> > way for drivers to say how their hardware triggers its IRQs), but that
> > also means there's no better #ifdef to use.
> 
> My point was as follow. Given A and B two unrelated instructions...

My point was that "!A" is today the only portable test for B.
So in that sense they are NOT unrelated.

> 
> > > You don't really need an ID, do you? Just omit it.
> > 
> > What's it even for?
> 
> Actually everyone is wondering ;)
> 
> ...
> 
> > (...) Sounds like maybe
> > the docs should stop recommending it be set...
> 
> Patches are welcome :)

Attached.  Glad to know I wasn't the only one being puzzled!


> > > The __exit_p() looks suspicious to me. Can you justify it? None of
> > > the other i2c client drivers have it.
> > 
> > It's a standard idiom used in drivers to wrap pointers to __exit
> > functions, which often vanish when drivers are statically linked.
> > The "__exit_p" evaluates to NULL in that case rather than garbage,
> > preventing oopses.
> > 
> > ...
> 
> I know what __exit_p() is for. What I would like you to explain is why
> tps65010_detach_client was tagged __exit in the first place. There are
> two cases where an i2c client can be removed: when its i2c chip driver
> itself is removed, or when the i2c adapter driver it sits on is removed.
> I can easily understand that the first case cannot happen if that
> __exit_p() resolved to NULL. The second case could happen however,
> unless you prove otherwise. My point is that an i2c_driver.detach_client
> method can only be tagged __exit_p if you ensure that clients will only
> attach to i2c adapter drivers which cannot be removed themselves. This
> is quite a bold statement to hold, if you want my opinion. You would
> need to do much more tests that you are doing right now on the
> driver/adapter connection.

I understand your point, but systems that use these chips rely on them.
rather fundamentally.  Normally both the I2C bus driver and the TPS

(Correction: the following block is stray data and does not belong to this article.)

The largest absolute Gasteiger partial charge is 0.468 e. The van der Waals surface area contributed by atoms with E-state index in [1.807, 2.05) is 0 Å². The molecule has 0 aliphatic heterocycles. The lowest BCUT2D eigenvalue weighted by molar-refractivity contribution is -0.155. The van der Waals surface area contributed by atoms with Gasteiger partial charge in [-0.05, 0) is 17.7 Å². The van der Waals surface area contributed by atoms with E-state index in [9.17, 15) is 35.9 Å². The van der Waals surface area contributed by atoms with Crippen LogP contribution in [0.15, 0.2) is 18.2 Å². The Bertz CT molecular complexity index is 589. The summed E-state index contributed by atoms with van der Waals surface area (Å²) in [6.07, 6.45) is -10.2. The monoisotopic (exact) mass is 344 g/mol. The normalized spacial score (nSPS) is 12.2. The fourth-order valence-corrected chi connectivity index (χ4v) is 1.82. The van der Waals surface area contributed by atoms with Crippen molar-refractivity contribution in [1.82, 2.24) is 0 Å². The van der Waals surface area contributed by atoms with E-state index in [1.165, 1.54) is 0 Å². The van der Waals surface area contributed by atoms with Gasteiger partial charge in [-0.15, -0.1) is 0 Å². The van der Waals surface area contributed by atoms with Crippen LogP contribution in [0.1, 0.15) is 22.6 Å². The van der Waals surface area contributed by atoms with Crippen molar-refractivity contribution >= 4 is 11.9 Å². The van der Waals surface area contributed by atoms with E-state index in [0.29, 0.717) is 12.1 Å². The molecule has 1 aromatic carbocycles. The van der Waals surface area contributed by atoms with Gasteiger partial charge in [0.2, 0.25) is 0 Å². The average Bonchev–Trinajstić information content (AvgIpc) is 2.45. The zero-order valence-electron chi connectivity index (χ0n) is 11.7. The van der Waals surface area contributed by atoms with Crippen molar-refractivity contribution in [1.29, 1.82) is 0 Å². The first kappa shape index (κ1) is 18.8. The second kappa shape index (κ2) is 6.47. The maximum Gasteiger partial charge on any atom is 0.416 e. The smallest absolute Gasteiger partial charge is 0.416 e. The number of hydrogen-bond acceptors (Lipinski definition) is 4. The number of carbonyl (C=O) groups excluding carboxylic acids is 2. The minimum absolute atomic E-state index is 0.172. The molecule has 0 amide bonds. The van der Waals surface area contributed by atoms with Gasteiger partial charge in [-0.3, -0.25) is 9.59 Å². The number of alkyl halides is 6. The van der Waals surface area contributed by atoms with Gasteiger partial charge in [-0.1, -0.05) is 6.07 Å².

driver are _both_ statically linked ... you'd not remove the I2C bus
driver any more than you'd remove the PCI driver from a x86 box.


> > The problem seemed to be that on certain boards the I2C controller
> > has startup glitches.  Since those boards don't boot Linux properly
> > without this chip running -- as in, essential devices unavailable
> > without the TPS chip being available to manage them -- it's critical
> > that this driver initialize.  Usually one re-probe suffices.
> > 
> > Yes, that's annoying, and quite possibly the I2C controller driver
> > is a better place to fix this ... if not the hardware.  But until
> > such a fix exists, this is the best workaround we have.
> 
> If the I2C controller is faulty, the workaround should be moved to its
> driver, as you seem to agree upon yourself.

I said "possibly".  It's not clear.  If that were the case, why
was the startup glitch only seen with the TPS driver?  And in any
case, nobody seems to have time to debug that particular board's
specific hardware problem lately.  These sorts of things are
hard to spy on even with a decent hardware debug setup, since
the main chips are surface mount BGA and there's no place to stick
any kind of logic analyser in those multilayer boards... :(


> And finally some minor comments on your incremental patch:
> 
> > -	dev_dbg (&the_tps->client.dev, "led%i_on   0x%02x\n", led,
> > -		i2c_smbus_read_byte_data(&the_tps->client, TPS_LED1_ON + offs));
> > (...)
> > +	pr_debug("%s: led%i_on   0x%02x\n", DRIVER_NAME, led,
> > +		i2c_smbus_read_byte_data(&the_tps->client,
> > +				TPS_LED1_ON + offs));
> 
> Let it be clear that my complaint about the coding style was about the
> additional space between dev_dbg and the opening parenthesis. Nothing
> more. The rest of the changes are up to you.

Yes, I realized that.  I've been getting rid of redundant messages
incrementally.  Ditto bogus whitespace/tabbing, as with the next one:


> >  	if (status != 0)
> >  		printk(KERN_ERR "%s: Failed to write vdcdc1 register\n", 
> > -		       DRIVER_NAME);
> > +			DRIVER_NAME);
> >  	else
> 
> For some reason I wasn't seeing the correct indentations when reviewing
> your original patch this morning, thus my complaint. However the
> indentation was actually just fine, so this change is not needed at all
> (I personally prefer it the original way).

Mixed whitespace and tabs at line starts??  Positively revolting!  :)

- Dave